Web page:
Mary Hall Surface is an internationally recognized playwright and director who specializes in theater for family audiences. Her plays have been produced at major professional theaters, museums, universities, and festivals with fifteen productions with the Kennedy Center’s Theater for Young Audiences and National Symphony Orchestra. For more than fifteen years, Ms. Surface has brought her enthusiasm for the “power of the playwriting-pen” into classrooms throughout the United States, to national arts education conferences, and to teachers nationwide.
Reaching Students with Autism Through the Arts with Ryan Hourigan
Implications for inclusive arts classrooms for teachers of all grades
March 20 | 1024 Elysian Fields Ave. | 5pm-7:30pm | Open to all educators
March 21 | Loyola Music School | 5pm-7:30pm | Geared toward music educators
Many teachers have noticed an increase in the number of students on the autism spectrum included in their classrooms. In this session, participants explore questions about what autism is, how it affects people, and how some strategies are utilized to help students with autism learn and experience the arts. Ryan Hourigan, Associate Director of the School of Music at Ball State University, addresses communication, emotional, socialization, cognitive, and sensory challenges faced when working with students with autism in music, art, theater, and dance classrooms and offers practical suggestions for teachers to use.
This session is not a participatory workshop; it is designed as a lecture and discussion session.
Ryan Hourigan, 2010 Indiana Music Educators Association Outstanding University Music Educator of the Year, joined the faculty at Ball State University in the fall of 2006 after nine years of teaching instrumental and vocal music at the secondary and university level. He currently teaches music education and is the associate director of the School of Music at Ball State University. Dr. Hourigan is the co-author of Teaching Music to Students with Special Needs: A Label-free Approach. Dr. Hourigan co-founded the Prism Project, which provides an opportunity for Ball State University students to gain skills in the area of teaching students with special needs.
Differentiated Instruction: Meeting the Needs of All Learners with Dr. Rhonda Bondie
Thursday, January 12 | 5-7:30pm
1024 Elysian Fields Ave.
Differentiated instruction is a continuous decision-making process where teachers search for academic diversity that will either strengthen or impede effective learning and then respond through specific instructional strategies. Learn how self-regulated learning and group learning provide opportunities for teachers to formatively assess student learning enabling teachers to make decisions regarding differentiated instruction. Plan instruction using a CARR test (clear, accessible, rigorous, and relevant). Practice using differentiated instruction strategies including multiple pathways, structured choice, targeted practice, scaffolds, supports, and extensions to ensure all learners are learning.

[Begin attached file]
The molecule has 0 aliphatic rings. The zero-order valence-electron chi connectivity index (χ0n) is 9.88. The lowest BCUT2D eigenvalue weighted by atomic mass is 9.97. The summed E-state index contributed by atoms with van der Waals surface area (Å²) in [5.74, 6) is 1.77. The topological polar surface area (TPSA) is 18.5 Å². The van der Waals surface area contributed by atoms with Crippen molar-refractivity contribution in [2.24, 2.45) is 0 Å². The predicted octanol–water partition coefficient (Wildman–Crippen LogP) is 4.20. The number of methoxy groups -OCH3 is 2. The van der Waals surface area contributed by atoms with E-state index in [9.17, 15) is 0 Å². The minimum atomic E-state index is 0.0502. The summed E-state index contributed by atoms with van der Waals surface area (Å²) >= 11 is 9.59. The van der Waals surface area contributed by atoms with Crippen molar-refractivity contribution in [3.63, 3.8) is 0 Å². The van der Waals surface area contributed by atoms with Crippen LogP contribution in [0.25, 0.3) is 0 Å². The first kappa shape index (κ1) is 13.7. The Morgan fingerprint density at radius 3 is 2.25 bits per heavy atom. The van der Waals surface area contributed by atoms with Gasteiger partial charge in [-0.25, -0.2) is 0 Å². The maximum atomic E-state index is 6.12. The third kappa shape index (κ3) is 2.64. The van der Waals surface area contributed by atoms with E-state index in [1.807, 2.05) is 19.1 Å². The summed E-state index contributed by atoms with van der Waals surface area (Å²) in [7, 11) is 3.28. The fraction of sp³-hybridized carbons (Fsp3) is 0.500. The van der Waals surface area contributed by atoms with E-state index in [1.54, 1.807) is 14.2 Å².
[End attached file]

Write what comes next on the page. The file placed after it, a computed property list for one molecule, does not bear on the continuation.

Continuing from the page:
Jamin Carter, Focus Five
Lines and Shapes: Integrating Visual Art and Geometry
Pre K-2nd: Lines and shapes, concepts central to pre K-2nd grade mathematical understanding, are also building blocks of visual art. In this workshop, explore how students can construct and demonstrate their understanding of geometry through visual art. Teachers learn the basic vocabulary for identifying and describing various types of lines and 2-D shapes in works of art and create abstract drawings and cut-paper compositions that allow all types of learners to be creative and successful.
Cut Paper: A Pathway to Creative Writing
2nd- 8th: The process of writing stories can be challenging for young authors. In this workshop, explore how students can use scissors, glue, and construction paper to create artwork that becomes the bridge between an unformed idea and a unique, descriptive story. Learn to use selected elements of art, such as shape, color, and space, to connect to story components (e.g., character, setting, events, main idea, and details). Participants will leave with workable, accessible tools for students to create ideas, think divergently and write creatively.
Think Like A Scientist: Developing Science Practices Through Visual Art
3rd-8th: In this workshop, explore ways to help students read visual art to develop their use of several science practices, such as careful observation, analyzing and interpreting data, and developing an explanation based on evidence. Learn a process that takes you from STEM to STEAM!
Teaching Animation in the Classroom
Wednesday, April 27 | 5pm–7:30pm
1024 Elysian Fields Ave., New Orleans, LA 70117
Limit of 25 seats available | $12 registration fee
Learn how to engage your students using an incredibly creative, imaginative and expressive form of media production. This three-hour (two and a half hour) professional development workshop focuses on easy-to-use Stop-Motion techniques for the classroom, and can be used to bring any topic or theme alive. Educators will leave with practical, hands-on experience, including animation-station set-up, sound design and story-boarding techniques to use with their students.
An experienced, passionate and committed Media Educator for the past 12 years, Jessie Curell has been teaching dynamic, production-based Media Literacy workshops for maximum impact across Canada and India with the National Film Board of Canada and a wide variety of schools, museums, non-profit organizations and film festivals. She has met thousands of Canadian teachers and students, and has first-hand knowledge of specific needs and interests, which have helped shape the way she works with each group in any province or territory.
Mapping the Journey: Planning Effective Residencies for Students with Kimberli Boyd
To be a responsible and respected member of the school community, a teaching artist must have a residency plan that identifies the objectives, scope, and sequence of their residency. Plans establish a common vocabulary and planning approach between teaching artists and the sponsoring organization, and also serves as an excellent marketing tool. In this Seminar, participants consider a residency’s purpose, examine options for design, and select and organize residency components. After the Seminar, the Sponsor provides Next Steps such as feedback on residency plans and arrangements for piloting exemplary residencies in schools. This Seminar is appropriate for both novice and experienced teaching artists who are teaching students in classroom settings.